SysMech, the big data applications company, has announced the launch of its Zen™ Big Data Applications Family. The Zen portfolio of products combines the necessary infrastructure for CIOs to visualise, analyse and action real-time problems and incidents, and optimise the value of all events across their business network…
SysMech, the big data applications company, has announced the launch of its Zen™ Big Data Applications Family. The Zen portfolio of products combines the necessary infrastructure for CIOs to visualise, analyse and action real-time problems and incidents, and optimise the value of all events across their business network.
Previously proven at blue chip telco and mobile network operators, the Zen Family has been developed to fill the traditional gap between a business view of network performance and the real customer experience. The Family is supported by leading players from the big data processing environment, and integrates with both Hadoop and HP/Vertica, high performance technology platforms.
The Zen™ Family, which was behind the cell site optimisation, capacity planning and monitoring of the London 2012 Olympics, comprises:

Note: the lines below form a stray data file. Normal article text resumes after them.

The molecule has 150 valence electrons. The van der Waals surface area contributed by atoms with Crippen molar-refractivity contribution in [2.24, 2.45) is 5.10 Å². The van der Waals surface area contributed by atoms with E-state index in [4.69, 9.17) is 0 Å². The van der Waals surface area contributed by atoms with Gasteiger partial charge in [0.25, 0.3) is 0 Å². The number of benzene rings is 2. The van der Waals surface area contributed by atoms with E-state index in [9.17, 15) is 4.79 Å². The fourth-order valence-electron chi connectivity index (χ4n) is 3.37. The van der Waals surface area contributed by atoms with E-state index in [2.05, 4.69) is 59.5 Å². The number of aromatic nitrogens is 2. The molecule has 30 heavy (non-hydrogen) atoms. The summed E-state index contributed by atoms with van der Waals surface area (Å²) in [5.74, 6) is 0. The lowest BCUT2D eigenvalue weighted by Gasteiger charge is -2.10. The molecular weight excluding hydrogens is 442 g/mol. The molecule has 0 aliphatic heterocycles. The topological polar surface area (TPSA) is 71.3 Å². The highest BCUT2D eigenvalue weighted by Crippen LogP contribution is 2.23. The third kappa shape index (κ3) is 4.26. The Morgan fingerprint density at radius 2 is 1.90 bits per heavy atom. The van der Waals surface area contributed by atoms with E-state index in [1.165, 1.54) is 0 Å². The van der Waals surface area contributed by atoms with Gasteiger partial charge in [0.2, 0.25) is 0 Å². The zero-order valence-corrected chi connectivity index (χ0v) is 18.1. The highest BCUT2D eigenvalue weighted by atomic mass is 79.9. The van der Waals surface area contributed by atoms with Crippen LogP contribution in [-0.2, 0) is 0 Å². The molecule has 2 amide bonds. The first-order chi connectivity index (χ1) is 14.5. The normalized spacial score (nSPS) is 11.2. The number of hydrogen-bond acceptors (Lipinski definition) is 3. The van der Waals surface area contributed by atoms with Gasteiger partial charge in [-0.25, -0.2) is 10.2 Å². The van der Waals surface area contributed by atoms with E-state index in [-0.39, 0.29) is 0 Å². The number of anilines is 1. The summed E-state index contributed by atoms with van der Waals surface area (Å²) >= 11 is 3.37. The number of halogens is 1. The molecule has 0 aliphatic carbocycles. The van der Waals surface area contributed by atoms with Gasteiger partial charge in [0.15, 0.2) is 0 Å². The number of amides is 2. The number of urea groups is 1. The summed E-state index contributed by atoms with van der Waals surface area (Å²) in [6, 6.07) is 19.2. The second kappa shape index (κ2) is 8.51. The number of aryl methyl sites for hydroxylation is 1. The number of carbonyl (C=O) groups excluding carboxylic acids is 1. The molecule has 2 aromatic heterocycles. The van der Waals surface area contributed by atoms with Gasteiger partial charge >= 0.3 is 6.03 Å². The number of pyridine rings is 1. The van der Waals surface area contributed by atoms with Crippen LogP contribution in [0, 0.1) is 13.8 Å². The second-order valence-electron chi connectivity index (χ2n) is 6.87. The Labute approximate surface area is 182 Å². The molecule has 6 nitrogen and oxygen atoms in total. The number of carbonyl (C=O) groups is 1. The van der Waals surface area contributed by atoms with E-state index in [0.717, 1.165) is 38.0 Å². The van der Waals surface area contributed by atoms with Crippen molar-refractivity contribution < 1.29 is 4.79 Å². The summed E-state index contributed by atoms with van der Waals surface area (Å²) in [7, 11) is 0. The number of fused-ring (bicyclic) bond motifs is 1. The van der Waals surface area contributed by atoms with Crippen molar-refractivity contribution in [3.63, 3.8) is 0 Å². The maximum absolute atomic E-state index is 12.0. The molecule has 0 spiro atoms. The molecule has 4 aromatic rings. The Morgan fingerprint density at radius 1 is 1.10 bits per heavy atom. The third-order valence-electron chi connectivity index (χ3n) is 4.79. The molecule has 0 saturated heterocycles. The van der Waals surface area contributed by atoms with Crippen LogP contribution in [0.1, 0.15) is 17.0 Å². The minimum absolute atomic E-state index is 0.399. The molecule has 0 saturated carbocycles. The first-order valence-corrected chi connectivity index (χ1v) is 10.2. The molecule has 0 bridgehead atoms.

ZenETL™ (Extract, Transform and Load), the any volume, any data, real-time acquisition module of the Zen Family.
ZenRSA™ (Real-Time Streaming Analytics), providing ‘in-flight’ analysis of raw data, enabling dynamic decision and action capabilities.
ZenBDA™ (Big Data Analytics), enables applications to access, report and analyse big data volumes of atomic historical data.
ZenBI™ (Business Intelligence), utilises Tableau to provide the latest technology for visualising, and exploring the analytic output of the Zen Family.
Turkcell, uses SysMech’s Zen suite to optimise its network service performance because for Turkcell, “Providing quick and effective monitoring of the voice and data network, and the management of performance data, is vital.”
“Every now and again we hear of a high profile corporate incident, which causes catastrophic fall out and brand damage, be it for example a network outage, or just human error,” said Rob Green, MD at SysMech. “With the power of big data applied correctly, the data behind these incidents should be visible in real-time at the heart of a company’s operations, with the ability to also adjust and fix in real-time, integrated within the same infrastructure.”
“With technology available today, we have enabled companies to predict potential weak points or serious events, in advance. This is where the big data debate should be heading – on the value, over the hype, big data has great value when its serves an identified business application” he concluded.
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